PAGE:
productivity and/or fewer fish species and more tolerant
species than expected (Plafkin et al., 1989). The judgment of
impairment, based on these indicators should be made by an
Common Organisms used for Biomonitoring
Benthic macroinvertebrates Advantages:
Benthic macroinvertebrates are found in most aquatic
There are a large number of species, and different stresses
produce different macroinvertebrate communities.
Small order streams often do not support fish but do
support extensive macroinvertebrate communities.
Macroinvertebrates generally have limited mobility. Thus
they are indicators of localized environmental conditions.
Since benthic macroinvertebrates retain (bioaccumulate)
toxic substances, chemical analysis will allow detection in
them where levels are undetectable in the water resource.
A biologist experienced in macroinvertebrate identification
will, be able to determine relatively quickly whether the
environment has been degraded by identifying changes in the
benthic community structure of the water resource.
Benthic macroinvertebrates are small enough to be easily
collected and identified.
Sampling of macroinvertebrates under a rapid assessment
protocol is easy, requires few people and minimal
equipment, and does not adversely affect other organisms.
Macroinvertebrates are the primary food source for
recreationally and commercially important fish. An impact
on macroinvertebrates impacts the food web and designated
uses of the water resource.
State water quality agencies tend to collect
(Sources: Plafkin et al.,1989; Rosenberg and Resh, 1993; Klemm et
al., 1990) Example invertebrate indicators of specific
impairment types: Nutrient enrichment - increased
ratio of aquatic worms (oligochaetes) to aquatic insects -
increased ratio of midges (chironomids) to other aquatic insects
- increase of herbivorous mayflies (ephemeropterans) and midges
Low dissolved oxygen - increased ratio of aquatic worms to
aquatic insects - increased ratio of midges to other aquatic
insects Contamination by heavy metals - increased ratio of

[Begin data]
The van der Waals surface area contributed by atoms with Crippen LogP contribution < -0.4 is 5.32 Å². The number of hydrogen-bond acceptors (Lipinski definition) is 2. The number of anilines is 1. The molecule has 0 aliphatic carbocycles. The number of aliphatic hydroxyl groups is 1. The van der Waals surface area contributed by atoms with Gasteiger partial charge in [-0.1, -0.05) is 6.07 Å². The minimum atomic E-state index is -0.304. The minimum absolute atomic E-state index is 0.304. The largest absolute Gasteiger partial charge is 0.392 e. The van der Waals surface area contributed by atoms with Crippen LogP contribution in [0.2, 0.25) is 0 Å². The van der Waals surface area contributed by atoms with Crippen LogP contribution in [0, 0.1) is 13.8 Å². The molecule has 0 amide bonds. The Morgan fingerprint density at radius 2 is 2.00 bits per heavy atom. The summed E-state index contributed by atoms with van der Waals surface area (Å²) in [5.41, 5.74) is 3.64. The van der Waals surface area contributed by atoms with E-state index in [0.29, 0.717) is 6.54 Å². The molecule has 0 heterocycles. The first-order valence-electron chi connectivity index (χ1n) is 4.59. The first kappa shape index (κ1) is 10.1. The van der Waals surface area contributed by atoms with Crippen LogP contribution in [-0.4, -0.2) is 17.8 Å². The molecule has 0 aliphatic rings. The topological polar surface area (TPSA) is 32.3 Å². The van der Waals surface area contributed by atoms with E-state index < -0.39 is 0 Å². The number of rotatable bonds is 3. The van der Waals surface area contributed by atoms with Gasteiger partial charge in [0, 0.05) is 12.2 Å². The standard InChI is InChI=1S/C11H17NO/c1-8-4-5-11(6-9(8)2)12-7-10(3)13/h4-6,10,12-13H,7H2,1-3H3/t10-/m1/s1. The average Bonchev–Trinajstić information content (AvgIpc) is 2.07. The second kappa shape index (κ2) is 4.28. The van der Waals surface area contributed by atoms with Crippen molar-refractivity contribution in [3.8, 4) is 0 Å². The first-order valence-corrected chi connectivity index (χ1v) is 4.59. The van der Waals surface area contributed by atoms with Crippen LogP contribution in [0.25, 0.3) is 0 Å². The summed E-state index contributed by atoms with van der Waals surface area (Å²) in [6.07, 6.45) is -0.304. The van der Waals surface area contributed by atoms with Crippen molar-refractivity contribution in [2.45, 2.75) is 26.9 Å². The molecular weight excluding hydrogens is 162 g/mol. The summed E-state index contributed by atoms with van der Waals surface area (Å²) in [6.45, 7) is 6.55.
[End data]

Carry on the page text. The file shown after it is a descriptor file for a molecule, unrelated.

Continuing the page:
aquatic worms to aquatic insects - increased ratio of midges to
other aquatic insects - increased abundance of water bugs and
water beetles - increased ratio of predators to herbivores and
detrivores Sedimentation - decrease in mayflies and midges
Low pH - loss of snails, clams, mussels, daphnids,
mayflies, midges Temperature - Releases of heated
effluents tend to reduce community richness (source: Adamus and
Benthic macroinvertebrates do not respond to all impacts.
Seasonal variations may prevent comparisons of samples
taken in different seasons.
Drifting may bring benthic macroinvertebrates into waters
in which they would not normally occur. Knowledge of
drifting behavior of certain species can alleviate this
Certain groups are difficult to identify to the species
(Plafkin et al. 1989)
Fish are good indicators of long-term effects (several
years) and habitat conditions.
Fish communities represent a variety of trophic levels;
toxic substances tend to biomagnify, and thus fish
community structure reflects community health.
Fish are consumed by humans.
Fish are relatively easy to collect and identify.
Environmental requirements, life history information and
distribution are well known for most species.
Certain fish species such as salmon, trout, perch and
sculpins, are less tolerant of pollution than others. Bottom
dwellers are more tolerant of organic pollution since they are
adapted to lower oxygen levels. Predatory species that use
sight to hunt, such as pike, are sensitive to turbid
conditions (De Lange 1994).
Extensive fish kills are indicative of severe oxygen depletion
caused by organic pollution, oil slicks, or severe toxic
pollution, including toxic bacteria or plankton. Erratic
behavior, such as swimming close to the surface, slow
movements, swimming in circles, and gasping for oxygen, are
indicative of water contamination or severe oxygen depletion
(De Lange 1994).
Motility and migration cause difficulty in pinpointing a